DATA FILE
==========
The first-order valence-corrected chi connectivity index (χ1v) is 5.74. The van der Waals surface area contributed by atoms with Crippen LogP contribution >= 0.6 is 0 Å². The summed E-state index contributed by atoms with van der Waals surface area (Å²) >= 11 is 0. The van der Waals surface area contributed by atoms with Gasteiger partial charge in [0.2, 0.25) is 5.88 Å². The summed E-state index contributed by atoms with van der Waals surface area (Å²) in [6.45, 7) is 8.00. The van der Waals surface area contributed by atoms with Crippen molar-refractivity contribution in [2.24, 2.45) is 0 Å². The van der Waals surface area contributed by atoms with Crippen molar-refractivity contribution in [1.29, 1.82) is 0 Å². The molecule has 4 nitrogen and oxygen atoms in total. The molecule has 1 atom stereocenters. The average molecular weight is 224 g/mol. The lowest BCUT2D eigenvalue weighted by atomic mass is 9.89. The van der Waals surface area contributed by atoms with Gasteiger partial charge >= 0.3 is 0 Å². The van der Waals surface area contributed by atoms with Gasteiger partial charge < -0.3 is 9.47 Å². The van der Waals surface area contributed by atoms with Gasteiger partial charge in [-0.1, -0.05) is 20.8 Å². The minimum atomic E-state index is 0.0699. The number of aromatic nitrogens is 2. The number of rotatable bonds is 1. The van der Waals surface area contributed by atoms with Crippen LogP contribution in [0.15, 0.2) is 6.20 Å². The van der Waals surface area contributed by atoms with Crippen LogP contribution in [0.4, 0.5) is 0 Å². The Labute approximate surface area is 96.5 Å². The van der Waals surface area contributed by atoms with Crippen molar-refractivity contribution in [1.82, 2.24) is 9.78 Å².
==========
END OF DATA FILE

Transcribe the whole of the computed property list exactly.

The first-order valence-corrected chi connectivity index (χ1v) is 5.74. The van der Waals surface area contributed by atoms with Crippen LogP contribution >= 0.6 is 0 Å². The summed E-state index contributed by atoms with van der Waals surface area (Å²) >= 11 is 0. The van der Waals surface area contributed by atoms with Gasteiger partial charge in [0.2, 0.25) is 5.88 Å². The summed E-state index contributed by atoms with van der Waals surface area (Å²) in [6.45, 7) is 8.00. The van der Waals surface area contributed by atoms with Crippen molar-refractivity contribution in [2.24, 2.45) is 0 Å². The van der Waals surface area contributed by atoms with Crippen molar-refractivity contribution in [1.29, 1.82) is 0 Å². The molecule has 4 nitrogen and oxygen atoms in total. The molecule has 1 atom stereocenters. The average molecular weight is 224 g/mol. The lowest BCUT2D eigenvalue weighted by atomic mass is 9.89. The van der Waals surface area contributed by atoms with Gasteiger partial charge >= 0.3 is 0 Å². The van der Waals surface area contributed by atoms with Gasteiger partial charge < -0.3 is 9.47 Å². The van der Waals surface area contributed by atoms with Gasteiger partial charge in [-0.1, -0.05) is 20.8 Å². The minimum atomic E-state index is 0.0699. The number of aromatic nitrogens is 2. The number of rotatable bonds is 1. The van der Waals surface area contributed by atoms with Crippen LogP contribution in [0.15, 0.2) is 6.20 Å². The van der Waals surface area contributed by atoms with Crippen LogP contribution in [0.4, 0.5) is 0 Å². The Labute approximate surface area is 96.5 Å². The van der Waals surface area contributed by atoms with Crippen molar-refractivity contribution in [1.82, 2.24) is 9.78 Å².